Along with “I have a great idea about how we can make money together,” my least-favorite thing that people say to me when they hear I make clothes is the title of this post. Project Runway is about the last thing I would ever want to do. I’m pretty private and introverted and I hate arguing with people, so I wouldn’t make good TV. I need a lot of sleep and take a long time with my sewing, so I wouldn’t make good clothes. And I pretty much hate the *F*A*S*H*I*O*N* kind of thing–the “glamour” and the “cutthroat world” and anytime someone says “the industry” and all that. I have, at the same time, a higher and a lower opinion of fashion than “the industry” does–I think it’s an art, capable of expressing exactly the same things as music, dance, painting, poetry, which is something designers and editors always seem to resist; but on the other hand I don’t think it’s that big a deal. I don’t eat, sleep, and breathe fashion, or any of that. And all these things seem to be a big part of Project Runway, its mystique, its allure, its raison d’etre.
But the biggest reason is just that I think these judged reality shows are bullshit. No, I don’t mean I think they’re fake or secretly manipulated or whatever. They might be, what do I know, but even assuming everything is on the up-and-up, they’re bullshit. My sister and I have talked about it a lot, and in her blog she lays out why:
If Buffi’s design had been perfectly realized and executed she still would have been cut and that makes me angry. Buffi wasn’t brought into the competition to win, she was brought into the competition so Michael Kors could make “clever” quips about her outrageous clothes. . .Kors and company want sophistication — as defined by them. Nina wants everything to look expensive because she can afford it. Heidi wants everything to be sexy because that’s what she wants to wear. Fashion has always been a game for the aristocracy and Project Runway tows the line but good.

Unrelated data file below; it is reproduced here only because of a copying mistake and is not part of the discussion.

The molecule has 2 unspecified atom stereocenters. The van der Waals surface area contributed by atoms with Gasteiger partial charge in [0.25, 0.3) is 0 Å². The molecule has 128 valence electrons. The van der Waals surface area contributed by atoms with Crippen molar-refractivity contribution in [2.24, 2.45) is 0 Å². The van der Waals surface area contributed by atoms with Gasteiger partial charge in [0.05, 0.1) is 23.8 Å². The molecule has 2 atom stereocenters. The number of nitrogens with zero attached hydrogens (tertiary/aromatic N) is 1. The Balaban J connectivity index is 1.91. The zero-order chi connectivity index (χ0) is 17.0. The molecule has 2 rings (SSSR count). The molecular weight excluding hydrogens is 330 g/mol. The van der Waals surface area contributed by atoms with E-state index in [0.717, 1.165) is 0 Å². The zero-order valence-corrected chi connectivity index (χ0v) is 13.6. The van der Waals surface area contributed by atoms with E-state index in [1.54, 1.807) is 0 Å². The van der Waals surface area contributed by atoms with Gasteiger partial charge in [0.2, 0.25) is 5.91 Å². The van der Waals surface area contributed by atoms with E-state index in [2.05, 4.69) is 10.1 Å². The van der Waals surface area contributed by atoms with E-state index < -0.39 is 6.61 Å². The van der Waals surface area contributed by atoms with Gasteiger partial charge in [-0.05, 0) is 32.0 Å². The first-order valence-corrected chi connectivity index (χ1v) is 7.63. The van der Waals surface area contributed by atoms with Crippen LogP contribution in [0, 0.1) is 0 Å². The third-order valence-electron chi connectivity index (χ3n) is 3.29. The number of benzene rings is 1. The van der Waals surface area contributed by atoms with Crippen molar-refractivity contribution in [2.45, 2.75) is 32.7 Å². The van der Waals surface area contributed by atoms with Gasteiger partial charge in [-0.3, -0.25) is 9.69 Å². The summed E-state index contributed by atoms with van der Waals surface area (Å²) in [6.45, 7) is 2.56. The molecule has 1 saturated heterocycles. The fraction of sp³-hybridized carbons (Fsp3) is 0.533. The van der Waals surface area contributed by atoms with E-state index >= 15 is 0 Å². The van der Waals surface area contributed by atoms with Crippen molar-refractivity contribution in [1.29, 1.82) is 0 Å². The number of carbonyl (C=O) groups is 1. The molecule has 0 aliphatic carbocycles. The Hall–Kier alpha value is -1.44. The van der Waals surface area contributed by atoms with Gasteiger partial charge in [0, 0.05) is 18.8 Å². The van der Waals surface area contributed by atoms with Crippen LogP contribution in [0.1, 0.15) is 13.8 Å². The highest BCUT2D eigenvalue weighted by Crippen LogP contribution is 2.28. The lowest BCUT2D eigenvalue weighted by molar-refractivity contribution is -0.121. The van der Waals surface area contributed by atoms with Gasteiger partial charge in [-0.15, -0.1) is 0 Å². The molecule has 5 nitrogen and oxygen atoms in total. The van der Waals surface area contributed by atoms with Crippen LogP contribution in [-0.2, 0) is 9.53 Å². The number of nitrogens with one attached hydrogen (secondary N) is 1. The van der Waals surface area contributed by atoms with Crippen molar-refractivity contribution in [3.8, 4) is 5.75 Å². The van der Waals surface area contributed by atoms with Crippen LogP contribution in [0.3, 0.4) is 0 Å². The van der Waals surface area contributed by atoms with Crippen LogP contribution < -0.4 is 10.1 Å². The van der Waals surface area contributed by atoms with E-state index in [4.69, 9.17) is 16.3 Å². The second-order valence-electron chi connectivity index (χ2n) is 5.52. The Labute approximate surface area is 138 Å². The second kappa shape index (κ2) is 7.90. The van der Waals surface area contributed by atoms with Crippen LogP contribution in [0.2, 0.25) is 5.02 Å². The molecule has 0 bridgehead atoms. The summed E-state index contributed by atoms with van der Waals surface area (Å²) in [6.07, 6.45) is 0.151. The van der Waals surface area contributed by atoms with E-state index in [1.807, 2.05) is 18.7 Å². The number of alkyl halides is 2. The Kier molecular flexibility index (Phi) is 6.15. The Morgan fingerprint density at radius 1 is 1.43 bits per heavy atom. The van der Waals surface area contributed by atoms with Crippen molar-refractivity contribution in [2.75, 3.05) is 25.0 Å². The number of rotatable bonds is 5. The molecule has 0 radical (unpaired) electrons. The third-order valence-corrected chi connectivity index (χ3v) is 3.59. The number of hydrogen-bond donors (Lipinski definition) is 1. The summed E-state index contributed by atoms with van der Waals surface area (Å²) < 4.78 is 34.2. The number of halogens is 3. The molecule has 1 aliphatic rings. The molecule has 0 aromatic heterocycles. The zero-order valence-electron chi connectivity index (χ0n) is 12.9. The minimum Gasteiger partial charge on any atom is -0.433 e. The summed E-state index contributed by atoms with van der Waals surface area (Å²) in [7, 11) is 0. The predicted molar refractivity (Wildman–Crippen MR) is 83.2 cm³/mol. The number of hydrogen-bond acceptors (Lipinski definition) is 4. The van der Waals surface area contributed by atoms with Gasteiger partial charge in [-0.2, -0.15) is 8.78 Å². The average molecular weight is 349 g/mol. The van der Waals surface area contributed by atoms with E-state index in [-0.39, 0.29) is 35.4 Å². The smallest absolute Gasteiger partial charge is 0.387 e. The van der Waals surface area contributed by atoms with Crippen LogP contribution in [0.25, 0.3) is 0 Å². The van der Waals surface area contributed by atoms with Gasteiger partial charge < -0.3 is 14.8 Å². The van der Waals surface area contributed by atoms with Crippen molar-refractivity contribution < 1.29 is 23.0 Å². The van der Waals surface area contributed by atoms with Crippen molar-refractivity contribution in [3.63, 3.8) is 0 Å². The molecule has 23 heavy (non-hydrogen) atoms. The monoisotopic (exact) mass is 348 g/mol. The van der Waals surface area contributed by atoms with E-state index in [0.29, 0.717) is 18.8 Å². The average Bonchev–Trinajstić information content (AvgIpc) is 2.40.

Even more egregious than Project Runway is Top Chef. There have been 9 seasons, and only one female winner. That woman, in the final episode, was up against another woman and one man, Richard Blaise, who was asked back for Top Chef All-Stars, and we were constantly reminded that he “choked” on the final challenge, so we all would remember that he didn’t lose to a girl, he lost to himself! Essentially, the judges (to be frank, especially Tom Colicchio) are egregiously sexist, and it comes out in their judging. Then there was the even-sillier Work of Art, which is Top Chef/Project Runway for “fine art”, in which everyone seemed to be rewarded or punished in proportion to how much their works expressed whatever stereotypes and prejudices the judges immediately formed upon seeing them. In the finale of the first season, the three finalists were described as conceptualist, feminist and “someone who is maybe taking on issues of race.” Guess which one’s the white dude!
Now, all this is kind of a lot to talk about when someone gives me the compliment of thinking I sew/design well enough to do well in a competition. I understand what they’re saying, and it’s a nice thing to say. But it’s kind of like wishing my worst nightmare upon me. So, thank you, but I really would rather not try out for Project Runway. Also, while I’m on the subject, I also would rather not sew the T-shirts that you design the graphics for. I’m sure it will be as big a moneymaker as you say, but I’ll let someone else get that payday.